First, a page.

Tuesday, June 1, 2010

Book Review: The Voice

The Voice: New Testament, is a paraphrased New Testament (in the same line as The Message) which brings clarity and insight to God's word by providing devotional commentary and a dialogue layout.

***While reviewing this Bible I learned the difference between a translated Bible (ex. NIV) and a paraphrased Bible (The Voice.) A "translation" translates the words of the original text, where as a "paraphrase" translates the ideas from the original text.

The Voice was put together by a team of Biblical scholars and contributing writers. They developed a New Testament which would provide ease of reading and understanding throughout the pages. This was accomplished through the use of devotional commentary, setup in a screenplay format, and providing additional clarity to the passages.

It is these reasons why I've enjoyed reading this New Testament. One of my favorite aspects of it is the use of the "screenplay format" (and no, we are not "panning across the desert, as 13 men enter stage right.") It simply means that when there is dialogue the speakers are noted. Here is an example from John 9:15-66:

The Pharisees began questioning him, looking for some explanation for ho he could now see.
Formerly Blind Man: He smeared mud on my eyes, and I washed; now I see.
Some Pharisees: God can't possibly be behind this man because He is breaking the rules of the Sabbath.
Other Pharisees: How can such a lawbreaking scoundrel do something like this?
The Pharisees were at odds with one another about Jesus and could not agree whether His power came from God or the devil.

Let's face it, it is easy to loose your concentration while reading the Bible, and you soon realize you don't know who is talking to whom. What once was a jumble of dialogue becomes clear with the screenplay format as it allows you to easily follow along with who is speaking.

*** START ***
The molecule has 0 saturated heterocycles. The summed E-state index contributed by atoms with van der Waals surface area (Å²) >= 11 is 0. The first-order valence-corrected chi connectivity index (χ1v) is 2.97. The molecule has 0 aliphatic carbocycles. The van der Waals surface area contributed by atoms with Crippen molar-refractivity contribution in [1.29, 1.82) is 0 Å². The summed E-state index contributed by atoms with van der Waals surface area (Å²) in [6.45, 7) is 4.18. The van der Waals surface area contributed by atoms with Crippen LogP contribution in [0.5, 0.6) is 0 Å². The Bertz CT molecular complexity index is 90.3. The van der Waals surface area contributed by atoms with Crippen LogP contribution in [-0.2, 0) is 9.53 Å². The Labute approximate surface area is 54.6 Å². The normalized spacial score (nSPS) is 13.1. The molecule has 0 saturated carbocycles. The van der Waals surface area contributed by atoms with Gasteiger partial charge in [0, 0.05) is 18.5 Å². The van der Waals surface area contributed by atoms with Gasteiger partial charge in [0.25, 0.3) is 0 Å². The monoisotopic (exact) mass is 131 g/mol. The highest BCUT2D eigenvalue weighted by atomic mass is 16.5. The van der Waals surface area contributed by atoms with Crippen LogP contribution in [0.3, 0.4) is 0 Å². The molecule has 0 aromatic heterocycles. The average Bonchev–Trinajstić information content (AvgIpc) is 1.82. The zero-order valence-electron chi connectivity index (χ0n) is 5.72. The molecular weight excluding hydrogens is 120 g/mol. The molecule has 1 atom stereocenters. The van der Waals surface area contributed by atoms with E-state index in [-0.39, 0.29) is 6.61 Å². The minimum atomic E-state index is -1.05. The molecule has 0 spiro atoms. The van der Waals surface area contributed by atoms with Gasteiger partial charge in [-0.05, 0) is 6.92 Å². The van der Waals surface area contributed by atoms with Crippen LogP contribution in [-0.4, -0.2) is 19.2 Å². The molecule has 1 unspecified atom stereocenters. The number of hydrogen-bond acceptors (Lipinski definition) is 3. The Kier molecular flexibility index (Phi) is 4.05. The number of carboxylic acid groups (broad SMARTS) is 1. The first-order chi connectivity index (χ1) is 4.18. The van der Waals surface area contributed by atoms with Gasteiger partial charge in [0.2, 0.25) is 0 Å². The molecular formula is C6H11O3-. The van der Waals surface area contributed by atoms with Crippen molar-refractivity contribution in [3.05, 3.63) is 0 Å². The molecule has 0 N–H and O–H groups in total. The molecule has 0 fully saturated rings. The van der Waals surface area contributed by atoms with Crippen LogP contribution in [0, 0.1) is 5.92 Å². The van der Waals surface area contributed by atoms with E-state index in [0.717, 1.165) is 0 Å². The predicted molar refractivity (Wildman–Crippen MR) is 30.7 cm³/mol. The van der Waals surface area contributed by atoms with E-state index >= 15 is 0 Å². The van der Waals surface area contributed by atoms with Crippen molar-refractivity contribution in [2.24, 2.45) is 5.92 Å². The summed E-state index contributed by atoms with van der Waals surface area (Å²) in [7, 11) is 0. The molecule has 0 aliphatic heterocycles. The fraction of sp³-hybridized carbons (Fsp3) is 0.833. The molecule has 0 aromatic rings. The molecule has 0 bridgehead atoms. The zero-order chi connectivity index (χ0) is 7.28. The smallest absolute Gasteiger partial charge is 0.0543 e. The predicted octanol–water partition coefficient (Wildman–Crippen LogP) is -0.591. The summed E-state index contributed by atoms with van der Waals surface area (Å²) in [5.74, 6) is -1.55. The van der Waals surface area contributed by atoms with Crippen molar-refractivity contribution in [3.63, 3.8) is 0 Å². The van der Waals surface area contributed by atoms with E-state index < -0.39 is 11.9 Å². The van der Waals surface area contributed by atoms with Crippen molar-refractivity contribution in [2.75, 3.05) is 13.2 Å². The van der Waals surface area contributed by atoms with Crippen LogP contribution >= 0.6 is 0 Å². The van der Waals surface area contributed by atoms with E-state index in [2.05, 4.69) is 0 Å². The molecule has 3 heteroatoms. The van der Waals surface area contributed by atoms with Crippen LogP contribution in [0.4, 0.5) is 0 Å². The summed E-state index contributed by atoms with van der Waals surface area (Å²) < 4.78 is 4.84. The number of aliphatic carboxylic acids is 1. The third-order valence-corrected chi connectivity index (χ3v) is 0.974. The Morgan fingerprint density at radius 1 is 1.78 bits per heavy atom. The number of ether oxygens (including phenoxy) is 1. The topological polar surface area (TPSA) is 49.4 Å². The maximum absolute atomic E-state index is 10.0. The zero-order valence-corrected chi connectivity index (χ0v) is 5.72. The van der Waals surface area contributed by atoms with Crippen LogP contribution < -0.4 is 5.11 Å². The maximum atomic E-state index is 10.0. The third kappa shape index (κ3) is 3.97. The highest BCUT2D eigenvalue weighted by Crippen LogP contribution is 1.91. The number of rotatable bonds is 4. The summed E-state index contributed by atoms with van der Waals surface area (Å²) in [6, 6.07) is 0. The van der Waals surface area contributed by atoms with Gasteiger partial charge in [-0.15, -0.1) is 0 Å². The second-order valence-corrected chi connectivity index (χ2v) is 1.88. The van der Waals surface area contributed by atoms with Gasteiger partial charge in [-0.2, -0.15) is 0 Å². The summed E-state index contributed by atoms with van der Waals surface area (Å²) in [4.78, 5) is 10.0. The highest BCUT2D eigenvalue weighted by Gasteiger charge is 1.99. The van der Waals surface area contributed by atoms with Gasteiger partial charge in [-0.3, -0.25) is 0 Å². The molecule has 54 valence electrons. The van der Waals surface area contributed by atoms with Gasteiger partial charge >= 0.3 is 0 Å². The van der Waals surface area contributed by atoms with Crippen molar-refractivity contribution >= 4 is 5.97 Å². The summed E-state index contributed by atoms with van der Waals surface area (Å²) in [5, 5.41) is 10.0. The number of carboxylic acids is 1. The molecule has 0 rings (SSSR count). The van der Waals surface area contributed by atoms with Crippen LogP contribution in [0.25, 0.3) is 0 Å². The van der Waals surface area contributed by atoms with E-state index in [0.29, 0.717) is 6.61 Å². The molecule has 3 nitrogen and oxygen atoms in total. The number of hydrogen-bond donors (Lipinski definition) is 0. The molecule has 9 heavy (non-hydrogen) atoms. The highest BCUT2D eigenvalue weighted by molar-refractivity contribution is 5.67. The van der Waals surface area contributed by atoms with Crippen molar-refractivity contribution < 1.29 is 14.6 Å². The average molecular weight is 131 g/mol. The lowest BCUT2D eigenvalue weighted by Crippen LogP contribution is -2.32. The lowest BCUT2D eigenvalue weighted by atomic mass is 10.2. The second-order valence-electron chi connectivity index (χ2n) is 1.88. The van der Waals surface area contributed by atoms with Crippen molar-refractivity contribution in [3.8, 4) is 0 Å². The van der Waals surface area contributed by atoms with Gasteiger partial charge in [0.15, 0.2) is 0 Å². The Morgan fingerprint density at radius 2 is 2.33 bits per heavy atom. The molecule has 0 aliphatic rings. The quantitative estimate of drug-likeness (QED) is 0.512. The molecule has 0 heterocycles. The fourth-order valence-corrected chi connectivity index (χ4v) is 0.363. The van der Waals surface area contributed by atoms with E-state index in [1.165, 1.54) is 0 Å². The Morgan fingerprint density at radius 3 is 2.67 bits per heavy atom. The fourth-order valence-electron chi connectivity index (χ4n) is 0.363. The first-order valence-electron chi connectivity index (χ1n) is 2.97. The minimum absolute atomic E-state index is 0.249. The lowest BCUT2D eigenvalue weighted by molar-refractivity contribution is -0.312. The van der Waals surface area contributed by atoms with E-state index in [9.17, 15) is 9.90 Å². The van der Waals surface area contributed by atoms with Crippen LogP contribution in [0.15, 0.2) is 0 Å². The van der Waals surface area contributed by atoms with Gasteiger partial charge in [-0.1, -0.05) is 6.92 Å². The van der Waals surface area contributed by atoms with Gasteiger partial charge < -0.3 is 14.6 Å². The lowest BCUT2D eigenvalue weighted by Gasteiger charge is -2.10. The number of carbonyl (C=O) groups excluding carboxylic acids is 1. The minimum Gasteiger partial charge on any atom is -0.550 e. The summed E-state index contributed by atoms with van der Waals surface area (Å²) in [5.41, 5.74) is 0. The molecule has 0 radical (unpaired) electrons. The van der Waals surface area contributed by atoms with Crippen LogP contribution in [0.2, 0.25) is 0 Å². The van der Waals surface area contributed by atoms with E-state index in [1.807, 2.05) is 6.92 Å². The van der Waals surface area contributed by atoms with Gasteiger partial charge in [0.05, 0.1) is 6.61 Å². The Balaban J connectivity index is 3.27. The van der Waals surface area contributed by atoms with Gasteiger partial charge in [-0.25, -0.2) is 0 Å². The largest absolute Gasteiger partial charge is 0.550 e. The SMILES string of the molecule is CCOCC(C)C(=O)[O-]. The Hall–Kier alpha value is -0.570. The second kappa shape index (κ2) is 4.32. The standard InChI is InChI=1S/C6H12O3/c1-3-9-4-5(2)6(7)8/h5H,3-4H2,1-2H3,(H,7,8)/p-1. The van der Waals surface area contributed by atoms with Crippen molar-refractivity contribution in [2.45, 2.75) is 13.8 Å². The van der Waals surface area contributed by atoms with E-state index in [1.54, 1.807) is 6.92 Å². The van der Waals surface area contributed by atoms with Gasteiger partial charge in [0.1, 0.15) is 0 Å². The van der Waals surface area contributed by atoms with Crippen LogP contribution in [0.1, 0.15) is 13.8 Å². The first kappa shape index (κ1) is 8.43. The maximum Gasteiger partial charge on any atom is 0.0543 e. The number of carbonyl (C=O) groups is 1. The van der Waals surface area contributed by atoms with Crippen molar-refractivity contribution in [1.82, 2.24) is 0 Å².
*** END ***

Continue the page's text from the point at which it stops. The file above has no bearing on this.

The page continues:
Each book of the New Testament is given an introduction, providing background information on the book itself, the writer, and society at that time. Throughout the chapters Outline Boxes are found, again providing additional information. You will find fewer footnotes in this book as much of the information once relegated to footnotes have been added to the passages, highlighted by italic type so the reader understands that it is not part of the original translation, but an enhancement for better understanding.

While reviewing the book I passed it on to a friend to read (a seminary graduate who has probably read every translation available, as well as the original text; and who instructed me on the difference between a translation and a paraphrased Bible) and said she found the passages, she had read, understandable and still true to the original passages.

I would recommend this book for those looking for another "translation" to enhance your Bible study, or looking for an easy to read version, especially if you are reading to your children.

***Disclosure of Material Connection: I received this book free from Thomas Nelson Publishers as part of their BookSneeze.com book review bloggers program. I was not required to write a positive review. The opinions I have expressed are my own. I am disclosing this in accordance with the Federal Trade Commission’s 16 CFR, Part 255.

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